(PRWEB UK) 28 May 2014
According to the article in The Guardian, dated Tuesday 13 May 2014: Internet providers urge parents to monitor children's web activity, four UK internet service providers have launched an initiative and invited parents to keep an eye on their children’s online browsing. This will include monitoring the websites the children visit, their online profiles on various online services, as well as set filters which disallow viewing of inappropriate content. The four providers, namely BT, Sky, TalkTalk and Virgin Media have started an organization, called Internet Matters, whose main objective is to provide useful advice on how to protect young people from various unsuitable forms of online communication, such as sexting, online grooming, cyberbullying and pornographic content.
The Guardian article goes on to say that the statistics are worrying. About 25 percent of the children have seen graphic sexual images by the time they are 12, while two thirds of teens have been asked to share a sexual image of themselves, 28% of kids hide the fact that they have been the victim of cyberbullying. Carolyn Bunting, general manager of Internet Matters, hopes the portal will become a household name among the families with young children.
Private Investigator Coventry (http://www.privateinvestigator-coventry.co.uk/), among the many services it provides for its clients, also offers the possibility of monitoring online activity, thanks to their PC Forensics department, which consists of the best IT experts in the country. They have vast experience implementing modern technology for the purpose of keeping people safe online. Private Investigator Coventry IT experts can help protect computers from being hacked and keep confidential data in tact. They can also install latest monitoring software on your home computer, which records your children’s online activity and filters out unsuitable content for their age. Parents can rest assured their children will be safe and protected as they browse the World Wide Web. PC forensics department at Private Investigator Coventry provide numerous services related to IT, and clients should contact the agency if they have a problem of that sort.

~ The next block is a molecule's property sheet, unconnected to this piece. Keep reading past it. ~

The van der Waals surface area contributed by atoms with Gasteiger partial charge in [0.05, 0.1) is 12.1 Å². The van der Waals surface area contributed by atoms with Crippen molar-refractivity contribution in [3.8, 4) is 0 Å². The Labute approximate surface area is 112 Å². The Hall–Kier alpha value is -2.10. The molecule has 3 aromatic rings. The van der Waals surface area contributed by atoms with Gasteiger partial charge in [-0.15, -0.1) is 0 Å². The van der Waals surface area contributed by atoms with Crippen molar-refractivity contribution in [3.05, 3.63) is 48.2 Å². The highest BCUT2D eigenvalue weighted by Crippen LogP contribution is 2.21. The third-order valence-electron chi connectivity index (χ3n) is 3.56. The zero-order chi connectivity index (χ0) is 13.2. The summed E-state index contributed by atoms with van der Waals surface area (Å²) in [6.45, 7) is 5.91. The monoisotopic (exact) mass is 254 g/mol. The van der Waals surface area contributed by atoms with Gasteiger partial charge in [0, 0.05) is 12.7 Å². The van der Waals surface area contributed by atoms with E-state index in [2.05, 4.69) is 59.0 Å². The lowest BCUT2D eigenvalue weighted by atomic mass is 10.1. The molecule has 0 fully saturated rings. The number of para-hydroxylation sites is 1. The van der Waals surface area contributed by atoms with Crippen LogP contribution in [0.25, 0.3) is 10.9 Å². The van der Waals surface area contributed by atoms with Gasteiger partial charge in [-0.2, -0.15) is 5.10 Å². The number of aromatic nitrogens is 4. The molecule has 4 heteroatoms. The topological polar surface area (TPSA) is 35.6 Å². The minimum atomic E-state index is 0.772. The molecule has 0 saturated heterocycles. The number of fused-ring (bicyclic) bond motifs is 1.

After reading the article in The Guardian, chief investigator at Private Investigator Coventry, Lee Hughes, offers his take on the matter and advice for concerned parents whose children spend their free time online. He said: “The Internet, while being the number resource for useful information, educational content, and entertainment, is also a place which can have a negative influence on the susceptible young minds, so being extra careful doesn’t hurt. We invite all parents to come to us, so we can protect their children together.”
Chief investigator Lee Hughes can be reached at 0247 662 9765